As an entrepreneur, freedom of choice can be a blessing…and a curse. This is especially true for business owners who are just getting started and trying to find their niche. There are millions of articles, books, and courses on the subject, and the amount of information can be overwhelming. My first business was a bicycle magazine, and after four months of hard work without any real success, I felt like my business had a flat tire. It’s because I hadn’t clearly defined my niche.
Building a business requires a balance of supply and demand, and finding the point in between where you and your customers can flourish. Think of your niche as a bridge between you and the people you want to help. Contrary to popular belief, choosing a niche doesn’t have to be a timesink on the way to success. It’s as simple as understanding yourself, your audience, and the bridge that connects you.
You Are An EXPERT
When searching for a niche, you’ll want to find an area of your expertise that you and others are interested in. If you’ve spent enough time on this earth to be reading this article, you are a subject matter expert on at least a few things! Your average IT support professional doesn’t know everything about computers, but they know at just enough to fix your computer (hopefully)! You are looking for a product, service, or information that you can offer to others.
● What are some ways that you love to help others?
● What are some of your hobbies, interests, dreams, and past experiences?
● What can you talk about until your friends have a glazed over look in their eyes?
● What are your known for, and what do your friends and family think you’re great at?
This exercise can be eye opening and fun! Take a few moments to write out and answer some of these questions. And don’t doubt yourself or your ideas. You may end up surprised by a pretty long list – and that’s okay! We’ll work out the logistics and viability of your ideas up next, to make sure there is an audience and demand for your niche! For now, be selfish. This one time. You’ve earned it.
Somebody Out There Needs Your Help
Once you have a list of great ideas and subject areas, you’ll want to make sure that there is an audience with paying demand for your expertise! Remember, you don’t have to know everything – you just have to be able to provide a product or service that offers value to your audience. Take some time and think about who could use your expertise. If you’re starting a blog, will there be interested readers? If you’re starting a dog-walking business, are there enough owners in your area that need your help? If you want to start copywriting, are there businesses that need articles and content?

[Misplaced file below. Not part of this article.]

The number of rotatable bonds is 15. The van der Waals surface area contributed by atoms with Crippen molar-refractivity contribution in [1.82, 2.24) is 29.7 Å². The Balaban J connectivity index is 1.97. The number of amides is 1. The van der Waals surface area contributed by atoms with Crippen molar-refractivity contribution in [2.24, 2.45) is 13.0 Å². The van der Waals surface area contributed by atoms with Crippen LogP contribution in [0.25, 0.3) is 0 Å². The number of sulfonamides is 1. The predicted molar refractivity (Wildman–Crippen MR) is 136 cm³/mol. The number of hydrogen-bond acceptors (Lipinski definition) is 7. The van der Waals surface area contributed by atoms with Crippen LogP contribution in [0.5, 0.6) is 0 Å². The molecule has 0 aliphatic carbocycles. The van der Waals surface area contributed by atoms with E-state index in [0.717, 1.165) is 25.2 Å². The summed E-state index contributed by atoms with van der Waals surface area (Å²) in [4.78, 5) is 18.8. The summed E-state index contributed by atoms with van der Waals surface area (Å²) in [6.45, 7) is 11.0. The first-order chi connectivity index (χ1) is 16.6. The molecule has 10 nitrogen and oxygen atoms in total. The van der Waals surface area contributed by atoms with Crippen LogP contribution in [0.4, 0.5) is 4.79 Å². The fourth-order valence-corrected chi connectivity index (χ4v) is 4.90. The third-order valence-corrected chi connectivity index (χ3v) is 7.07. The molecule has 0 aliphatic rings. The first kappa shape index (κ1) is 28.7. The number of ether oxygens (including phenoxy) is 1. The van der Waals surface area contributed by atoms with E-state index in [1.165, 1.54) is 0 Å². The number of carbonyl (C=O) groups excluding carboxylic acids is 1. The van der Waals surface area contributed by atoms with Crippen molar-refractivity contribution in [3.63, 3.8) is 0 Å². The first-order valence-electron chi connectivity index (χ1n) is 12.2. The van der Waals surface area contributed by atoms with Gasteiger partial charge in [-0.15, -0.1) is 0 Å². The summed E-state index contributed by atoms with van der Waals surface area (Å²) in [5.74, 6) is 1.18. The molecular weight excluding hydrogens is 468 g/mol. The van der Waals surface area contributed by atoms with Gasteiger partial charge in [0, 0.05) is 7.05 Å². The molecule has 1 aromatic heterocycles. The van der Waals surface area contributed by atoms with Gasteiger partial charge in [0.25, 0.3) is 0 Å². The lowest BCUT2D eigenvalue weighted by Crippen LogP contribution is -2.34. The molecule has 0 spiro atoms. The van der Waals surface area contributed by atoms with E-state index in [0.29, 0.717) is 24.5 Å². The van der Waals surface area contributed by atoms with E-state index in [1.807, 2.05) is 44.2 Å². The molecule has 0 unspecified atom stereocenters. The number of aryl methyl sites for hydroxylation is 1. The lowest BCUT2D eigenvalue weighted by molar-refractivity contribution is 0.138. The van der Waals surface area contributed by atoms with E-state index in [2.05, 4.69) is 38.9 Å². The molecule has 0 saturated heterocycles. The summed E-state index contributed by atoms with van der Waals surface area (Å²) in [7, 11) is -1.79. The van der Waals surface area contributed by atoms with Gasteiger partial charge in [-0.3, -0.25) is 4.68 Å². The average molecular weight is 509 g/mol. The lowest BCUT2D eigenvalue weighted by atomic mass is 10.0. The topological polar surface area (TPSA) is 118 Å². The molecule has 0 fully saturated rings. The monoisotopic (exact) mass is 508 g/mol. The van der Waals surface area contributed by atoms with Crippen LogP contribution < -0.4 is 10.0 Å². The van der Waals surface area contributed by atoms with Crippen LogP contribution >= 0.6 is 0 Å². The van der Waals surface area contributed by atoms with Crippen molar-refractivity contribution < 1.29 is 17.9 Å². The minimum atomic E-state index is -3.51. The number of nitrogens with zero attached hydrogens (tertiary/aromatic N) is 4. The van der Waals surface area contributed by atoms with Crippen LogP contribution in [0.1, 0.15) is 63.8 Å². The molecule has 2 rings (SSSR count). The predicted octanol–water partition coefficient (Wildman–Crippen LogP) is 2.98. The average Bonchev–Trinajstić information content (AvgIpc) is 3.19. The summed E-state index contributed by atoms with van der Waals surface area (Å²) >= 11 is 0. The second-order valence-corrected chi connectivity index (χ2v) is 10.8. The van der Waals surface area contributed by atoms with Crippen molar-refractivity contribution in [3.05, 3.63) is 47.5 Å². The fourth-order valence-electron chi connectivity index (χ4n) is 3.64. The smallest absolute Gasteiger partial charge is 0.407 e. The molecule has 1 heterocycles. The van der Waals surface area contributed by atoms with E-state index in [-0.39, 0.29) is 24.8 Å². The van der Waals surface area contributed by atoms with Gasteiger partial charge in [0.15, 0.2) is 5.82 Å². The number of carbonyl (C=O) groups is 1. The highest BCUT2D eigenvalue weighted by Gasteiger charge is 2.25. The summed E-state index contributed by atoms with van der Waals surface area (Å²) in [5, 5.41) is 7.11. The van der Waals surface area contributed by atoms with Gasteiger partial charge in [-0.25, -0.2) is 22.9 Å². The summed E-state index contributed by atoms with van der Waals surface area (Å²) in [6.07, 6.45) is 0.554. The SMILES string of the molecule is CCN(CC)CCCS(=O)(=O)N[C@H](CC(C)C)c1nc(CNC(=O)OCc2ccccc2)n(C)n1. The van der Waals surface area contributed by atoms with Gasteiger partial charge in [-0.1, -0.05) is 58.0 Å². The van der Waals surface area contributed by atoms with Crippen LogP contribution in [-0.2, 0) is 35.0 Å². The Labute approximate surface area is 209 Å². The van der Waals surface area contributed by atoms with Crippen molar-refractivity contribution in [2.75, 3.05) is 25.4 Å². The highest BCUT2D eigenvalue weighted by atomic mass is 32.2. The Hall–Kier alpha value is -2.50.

Next, you’ll want to qualify your audience. Are they ready and able to pay for a product or service that you will offer? This is key. Working with a large audience that is unable or unwilling to pay for your value can be time consuming and disheartening. A small audience – even a paying one – can mean financial struggle for you and your business. Run each of your ideas through this process, and you should end up with a product or service that you enjoy supplying to an eager, willing to pay audience.
Putting the Pieces Together
You have your niche, and it’s time to put it into action. The next step is positioning your business for success. If you are the best tattoo artist in the world, and nobody knows that you do tattoos, your studio is not going to succeed. Think about the value that you offer your audience. Is it peace of mind? Financial security? More free time? Self expression? What would cause someone to seek out the products or services you offer? What are their pain points and burning desires? Why would they choose you over your competitors?
When you combine yourself, your audience, and the value you offer, you can easily define your business. Here are a few examples:
● “I design websites for entrepreneurs to help with brand awareness.”
● “I offer pet lodging to give their owners peace of mind while traveling.”
● “I sell a course on yoga for people who want to try it at home.”
● “I do _______________ for ________________ to help them ____________”
If you can complete that last sentence, congratulations! You’ve found your niche! You have your audience, you know what they want, and you know what you offer them. Instead of hoping your business will succeed after months (or years) of effort, you can focus on the most direct path to success. No matter where your individual skills, talents, or experiences lead, clear purpose and direction will serve you – and your business – extraordinarily well.